Catherine worked six days a week as a seamstress, but in the evening after work and on Sundays she would visit with the Shelleys to discuss the issues of the day. The Shelleys were recent converts to vegetarianism but on her account departed from their regime. Harriet’s invitation to dinner stated that ‘a murdered chicken has been prepared for your repast’. Her visits became a forum for political debate, and from her Shelley must have derived a more detailed and intimate appraisal of the situation in Ireland and the prospects for his proposals. Most likely it was Catherine who pointed out the limitations in the Address to the Irish people and inspired him to write a second pamphlet, Proposals for an association. Here he appealed to those United Irishmen who had survived the revolution of 1798 and were still active to come together to form a political association, using peaceful means to influence Irish politics in a more radical direction. Compared to the Address, the benefit of contact with the actual situation in Ireland is obvious. Shelley wrote it in his own natural style and it has little of the artificiality and condescension of his earlier work. After a favourable review in the Dublin Weekly Messenger, Shelley was invited to speak at a meeting of the Catholic Association in the Fishamble Street theatre with Daniel O’Connell. His proposals for an association met with little response; his impatience and inexperience worked against him, but those few months of political activity and discussion transformed Shelley’s life and work. He learned more in that time than many do in a lifetime.
After their departure from Ireland, the Shelleys maintained a close political and personal friendship with Catherine Nugent, and Harriet’s letters to Catherine are one of the main sources of information concerning Shelley’s life during the years 1812–14. Their friendship was such that in April 1812 they tried to persuade her to go with them to Wales, but she replied ‘that she had never been out of her country and had no wish to leave it’. They relied on Catherine for advice and support for Shelley’s political publications:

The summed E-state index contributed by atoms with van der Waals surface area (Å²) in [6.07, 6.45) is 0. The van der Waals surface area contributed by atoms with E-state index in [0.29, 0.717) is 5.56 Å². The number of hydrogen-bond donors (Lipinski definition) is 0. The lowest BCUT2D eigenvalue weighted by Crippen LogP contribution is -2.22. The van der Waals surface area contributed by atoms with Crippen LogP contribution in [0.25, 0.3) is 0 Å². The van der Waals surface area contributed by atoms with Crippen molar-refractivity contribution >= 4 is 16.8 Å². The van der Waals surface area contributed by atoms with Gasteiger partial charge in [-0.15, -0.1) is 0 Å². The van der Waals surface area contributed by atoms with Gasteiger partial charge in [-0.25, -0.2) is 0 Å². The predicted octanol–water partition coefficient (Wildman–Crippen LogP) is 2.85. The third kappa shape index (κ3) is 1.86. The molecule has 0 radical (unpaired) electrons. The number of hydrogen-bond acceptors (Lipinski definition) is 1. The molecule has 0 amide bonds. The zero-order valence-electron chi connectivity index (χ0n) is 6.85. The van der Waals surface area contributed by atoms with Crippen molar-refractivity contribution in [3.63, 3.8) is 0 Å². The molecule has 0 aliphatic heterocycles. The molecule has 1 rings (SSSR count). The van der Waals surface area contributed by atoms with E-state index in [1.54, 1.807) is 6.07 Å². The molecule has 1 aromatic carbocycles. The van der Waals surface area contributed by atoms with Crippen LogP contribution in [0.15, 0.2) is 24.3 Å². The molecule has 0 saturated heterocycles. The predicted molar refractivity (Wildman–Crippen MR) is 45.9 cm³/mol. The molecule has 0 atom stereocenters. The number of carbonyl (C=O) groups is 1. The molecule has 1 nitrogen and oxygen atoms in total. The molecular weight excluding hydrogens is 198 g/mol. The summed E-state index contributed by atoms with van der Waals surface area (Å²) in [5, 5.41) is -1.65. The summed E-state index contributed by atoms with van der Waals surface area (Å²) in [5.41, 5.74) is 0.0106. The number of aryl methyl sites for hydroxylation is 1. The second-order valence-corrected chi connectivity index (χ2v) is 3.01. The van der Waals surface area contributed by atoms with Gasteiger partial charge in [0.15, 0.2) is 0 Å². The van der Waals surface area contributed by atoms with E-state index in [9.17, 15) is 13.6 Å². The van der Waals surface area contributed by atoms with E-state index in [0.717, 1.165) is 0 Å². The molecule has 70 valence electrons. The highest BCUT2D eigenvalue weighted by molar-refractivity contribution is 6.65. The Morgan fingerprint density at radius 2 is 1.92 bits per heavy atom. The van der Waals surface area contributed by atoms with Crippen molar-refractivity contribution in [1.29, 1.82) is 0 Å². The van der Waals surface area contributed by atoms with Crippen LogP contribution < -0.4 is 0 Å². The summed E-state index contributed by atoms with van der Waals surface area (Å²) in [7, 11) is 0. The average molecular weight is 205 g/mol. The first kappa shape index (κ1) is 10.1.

‘Percy has sent you a defence of D.I. Eaton. It must not be published; but you will give us your opinion of it. Percy intends to print some proposals for printing Pieces of Irish History, saying that everyone whether Irish or English ought to read them. We depend upon you for many subscribers, as being upon the spot where so many of your exalted and brave countrymen suffered martyrdom.’

Harriet’s last letter, written in 1815, a year before her death, shows both the closeness of their friendship and her despair after her separation from Shelley:

‘What will you do my dear Catherine? Now those Newmans retire you will not like to go to another house of business. The few years you have to live may surely be passed more pleasantly. Do make up your mind at once to come and stay with me. I will do everything to make you happy. For myself happiness is fled. I have lived for others. At nineteen I could descend a willing victim to the tomb . . . Your letters make me more happy. Tell me about Ireland. You know I love the green Isle and all its natives.’